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EMBARGOED UNTIL 15 July 2011

Like a Fine Wine, Climate Science Ages Well

Posted on 15 July 2011 by dana1981

Although our understanding of the nuts and bolts of the Earth's climate has mainly evolved over the past few decades, scientists began to grasp the main components driving climate change over 150 years ago.

In laboratory experiments in 1859, British physicist John Tyndall first measured the greenhouse effect of carbon dioxide (CO2).  A few decades later in 1896, Swedish scientist Svante Arrhenius calculated that if the amount of CO2 in the atmosphere were to double, the planet would warm 5-6°C, which is not far from today's estimates of 2-4.5°C.  In 1956, Canadian-American physicist Gilbert Plass used the increasing power of digital computers at the time to confirm Arrhenius' theory, concluding that doubling atmospheric CO2 would cause 3-4°C global warming.

Modern climate science began to advance rapidly in the 1970s, as more scientists began conducting research in the field, and began creating simple climate models.  American earth scientist Wallace Broecker was among the first climate scientists to use these simple climate models to predict future global temperature changes.  His 1975 paper Climatic Change: Are We on the Brink of a Pronounced Global Warming? is widely credited with coining the term "global warming".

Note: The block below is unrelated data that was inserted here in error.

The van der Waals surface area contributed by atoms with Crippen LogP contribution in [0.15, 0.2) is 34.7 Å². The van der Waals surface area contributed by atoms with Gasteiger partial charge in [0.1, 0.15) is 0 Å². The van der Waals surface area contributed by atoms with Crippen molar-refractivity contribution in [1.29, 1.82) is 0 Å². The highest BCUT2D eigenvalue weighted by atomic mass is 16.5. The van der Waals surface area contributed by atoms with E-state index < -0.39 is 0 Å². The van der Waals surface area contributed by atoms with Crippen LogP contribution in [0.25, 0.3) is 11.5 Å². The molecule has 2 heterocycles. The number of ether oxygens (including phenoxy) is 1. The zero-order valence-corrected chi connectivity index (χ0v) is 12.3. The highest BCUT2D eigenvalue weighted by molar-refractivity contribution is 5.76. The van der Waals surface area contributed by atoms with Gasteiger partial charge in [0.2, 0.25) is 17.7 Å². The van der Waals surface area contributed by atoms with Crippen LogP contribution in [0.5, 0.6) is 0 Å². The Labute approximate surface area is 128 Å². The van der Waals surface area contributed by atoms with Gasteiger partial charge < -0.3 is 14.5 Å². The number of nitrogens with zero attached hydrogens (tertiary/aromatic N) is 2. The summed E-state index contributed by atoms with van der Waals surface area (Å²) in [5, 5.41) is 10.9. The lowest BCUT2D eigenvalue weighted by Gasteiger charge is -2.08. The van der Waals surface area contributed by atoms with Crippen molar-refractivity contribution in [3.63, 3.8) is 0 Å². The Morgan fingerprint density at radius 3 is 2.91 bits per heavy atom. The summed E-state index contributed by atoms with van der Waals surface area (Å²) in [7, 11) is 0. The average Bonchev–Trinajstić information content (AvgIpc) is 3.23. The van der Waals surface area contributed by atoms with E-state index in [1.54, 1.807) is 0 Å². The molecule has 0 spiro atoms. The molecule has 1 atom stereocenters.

In that paper, Broecker modeled the effects of the expected future increase of CO2 due to humans burning fossil fuels, combined with a natural climate cycle which he estimated based on Greeland ice core records.  As noted above, this is a very simple model, excluding the effects of the sun, volcanoes, other greenhouse gases, aerosols, and so forth, which Broecker acknowledged:

"In this report only the interaction of the CO2 effect and natural climatic change is considered.  As other anthropogenic effects are shown to be significant and as means to quantitatively predict their future influence on global temperatures are developed, they can be included in models such as this."

As it turns out, Broecker has been fortunate, because the cooling effects of human aerosol emissions have roughly cancelled out the warming effects of human non-CO2 greenhouse gas emissions (i.e. methane and nitrous oxide) since 1975, and solar activity has been flat over that period.  So the net effect of the factors which he did not take into account has been close to zero.  However, Broecker was also smart; the dominant effect on temperature since 1975 has been from CO2, as he expected.  It's better to be lucky than good, but it's best to be both.

Broecker anticipated the actual increase in CO2 very closely, and his calculation of the short-term warming effect in response to increasing CO2 was just a bit higher than the best estimate of today's climate scientists.  In the figure below, we have compared his global temperature prediction to the observed global temperature change since 1975.

Broecker Prediction vs Observations